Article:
The second part of Article 5 addresses the place of time and history within God’s eternal realm. We must acknowledge that God not only stands above all time, but that God created time itself. In God’s pure divine existence, God is “before, above and after all time, so that time is really in Him” (Barth 68).


For humans, it’s mind-boggling to comprehend time on a cosmic level. We are immersed in our concept of time—of days, of hours, and of minutes. Likewise, we see history as linear—starting in the past and marching ever forward. Within this time-bound framework, we encounter God at work within God’s creation. Because God is not limited in any sense by creation, God is not limited by time. God is before time and after time, having knowledge of what was, what is, and what will be. To assert that God is unaware of occurrences across time is to assert that time has control over God, which is inconsistent with God’s omniscient character. Therefore, how do we rectify God apart from time with God within time, along with God’s knowledge of all things but not God’s predetermination of all things?


To do so, we turn to the Christian theological concept of kenoticism, which is the laying aside of the divine nature. Kenotic theology is used to describe the incarnation of Jesus Christ when God the Son emptied himself (Philippians 2:6–8). It is incorrectly viewed when seen as the renunciation of divinity. It is more appropriately seen as an expression of deity, for Jesus “emptied himself” only because He is God. As J. B. Lightfoot described, “He divested Himself, not of His divine nature, for this was impossible, but of the glories, the prerogatives, of Deity” (Lightfoot 112). God the Son placed Godself within the limitations of time because of God’s deep love for creation.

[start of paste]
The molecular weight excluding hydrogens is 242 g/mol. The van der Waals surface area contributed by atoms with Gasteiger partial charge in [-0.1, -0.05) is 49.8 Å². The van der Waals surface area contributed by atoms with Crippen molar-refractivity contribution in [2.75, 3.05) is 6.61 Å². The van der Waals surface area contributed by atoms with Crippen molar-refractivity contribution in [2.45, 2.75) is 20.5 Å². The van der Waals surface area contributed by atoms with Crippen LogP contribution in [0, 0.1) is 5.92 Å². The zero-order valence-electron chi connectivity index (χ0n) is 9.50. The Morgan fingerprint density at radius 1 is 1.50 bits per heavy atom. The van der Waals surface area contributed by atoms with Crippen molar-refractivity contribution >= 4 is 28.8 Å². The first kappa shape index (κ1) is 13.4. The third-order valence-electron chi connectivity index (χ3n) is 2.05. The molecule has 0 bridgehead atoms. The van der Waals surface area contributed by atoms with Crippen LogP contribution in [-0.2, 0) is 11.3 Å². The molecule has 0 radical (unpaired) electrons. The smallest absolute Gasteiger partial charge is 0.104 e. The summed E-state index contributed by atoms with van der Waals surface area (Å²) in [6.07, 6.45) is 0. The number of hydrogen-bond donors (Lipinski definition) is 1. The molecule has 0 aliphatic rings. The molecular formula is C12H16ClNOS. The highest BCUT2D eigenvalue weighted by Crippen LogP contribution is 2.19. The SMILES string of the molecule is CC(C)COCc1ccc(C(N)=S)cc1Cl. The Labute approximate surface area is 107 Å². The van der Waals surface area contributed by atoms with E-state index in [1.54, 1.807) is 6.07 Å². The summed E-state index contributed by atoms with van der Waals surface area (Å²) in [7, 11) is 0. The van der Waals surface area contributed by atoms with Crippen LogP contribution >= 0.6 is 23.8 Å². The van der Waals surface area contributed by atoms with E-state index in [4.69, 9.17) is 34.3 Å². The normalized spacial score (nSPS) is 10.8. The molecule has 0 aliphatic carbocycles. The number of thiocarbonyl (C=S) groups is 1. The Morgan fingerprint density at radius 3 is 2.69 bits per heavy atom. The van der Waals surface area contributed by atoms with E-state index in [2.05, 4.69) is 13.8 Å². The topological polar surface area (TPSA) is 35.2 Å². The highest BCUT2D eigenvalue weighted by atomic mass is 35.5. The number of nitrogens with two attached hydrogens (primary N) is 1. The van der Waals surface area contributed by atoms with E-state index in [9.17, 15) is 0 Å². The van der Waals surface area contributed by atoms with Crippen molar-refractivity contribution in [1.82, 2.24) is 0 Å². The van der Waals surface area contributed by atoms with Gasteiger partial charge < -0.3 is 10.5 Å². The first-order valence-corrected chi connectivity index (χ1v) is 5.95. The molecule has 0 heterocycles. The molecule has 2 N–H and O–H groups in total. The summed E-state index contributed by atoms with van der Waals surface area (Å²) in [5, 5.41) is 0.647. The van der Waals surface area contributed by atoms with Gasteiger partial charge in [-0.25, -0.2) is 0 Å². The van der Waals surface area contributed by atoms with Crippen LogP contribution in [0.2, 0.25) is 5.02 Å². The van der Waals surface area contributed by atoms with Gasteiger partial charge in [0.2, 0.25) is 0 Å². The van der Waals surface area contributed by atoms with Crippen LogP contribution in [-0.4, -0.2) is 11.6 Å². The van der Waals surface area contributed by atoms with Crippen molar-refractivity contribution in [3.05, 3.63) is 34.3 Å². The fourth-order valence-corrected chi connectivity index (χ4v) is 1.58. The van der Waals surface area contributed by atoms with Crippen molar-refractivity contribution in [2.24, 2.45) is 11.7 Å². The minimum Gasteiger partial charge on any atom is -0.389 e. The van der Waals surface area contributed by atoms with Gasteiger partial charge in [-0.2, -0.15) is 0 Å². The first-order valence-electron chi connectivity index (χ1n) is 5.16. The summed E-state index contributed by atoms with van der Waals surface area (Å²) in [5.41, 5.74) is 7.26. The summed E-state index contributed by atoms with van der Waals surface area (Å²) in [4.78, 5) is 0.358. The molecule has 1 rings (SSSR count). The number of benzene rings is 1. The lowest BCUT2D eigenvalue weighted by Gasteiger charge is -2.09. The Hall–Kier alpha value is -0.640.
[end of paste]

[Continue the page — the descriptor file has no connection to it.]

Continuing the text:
Because God takes God’s creation seriously, the temporal structure of creation must also be important to God as well. God, by a complex act of divine will, created a temporal universe to which God relates in a manner that is suitable to creation’s nature (Wainwright 456–457, 582). In taking creation into Godself, God has taken time into Godself as well, which is seen in God’s self-limitation in creation. By no means does this impugn upon God’s sovereignty, for there is no force (in this case, time) that can limit God’s power. Rather, God’s own will through God’s interaction with the temporal creation, brings knowledge of all events yet doesn’t order or yield those events. There is the act of the human will at work in creation of which God has perfect knowledge. But God’s knowledge of human will doesn’t determine human will because of God’s self-limitation within the temporal realm of human existence. Nevertheless, God’s ultimate will to bring creation and humanity to redemption through Christ continues to thrive unabated and will never be impeded.


Article 5 is a theological statement of assurance, for it reminds us that we have been lovingly created by God, as well as declares that God’s wisdom and will are continually at work in His created order. We have not come into being out of happenstance, nor are we observed from a distance by a disinterested deity. Rather, we are encouraged and supported by a God who is intimately at work within the temporal realm He has created.


Works Cited

Barth, Karl. The Doctrine of Creation: III. 1. Church Dogmatics. London: T & T Clark International, 2004.

Bonhoeffer, Dietrich. Creation and Fall. Minneapolis: Fortress Press, 1997.

Lightfoot, J.B. St. Paul’s Epistle to the Philippians. London: Macmillan and Co., 1890.

Wainwright, Geoffrey. Doxology: The Praise of God in Worship, Doctrine, and Life. New York: Oxford University Press, 1980.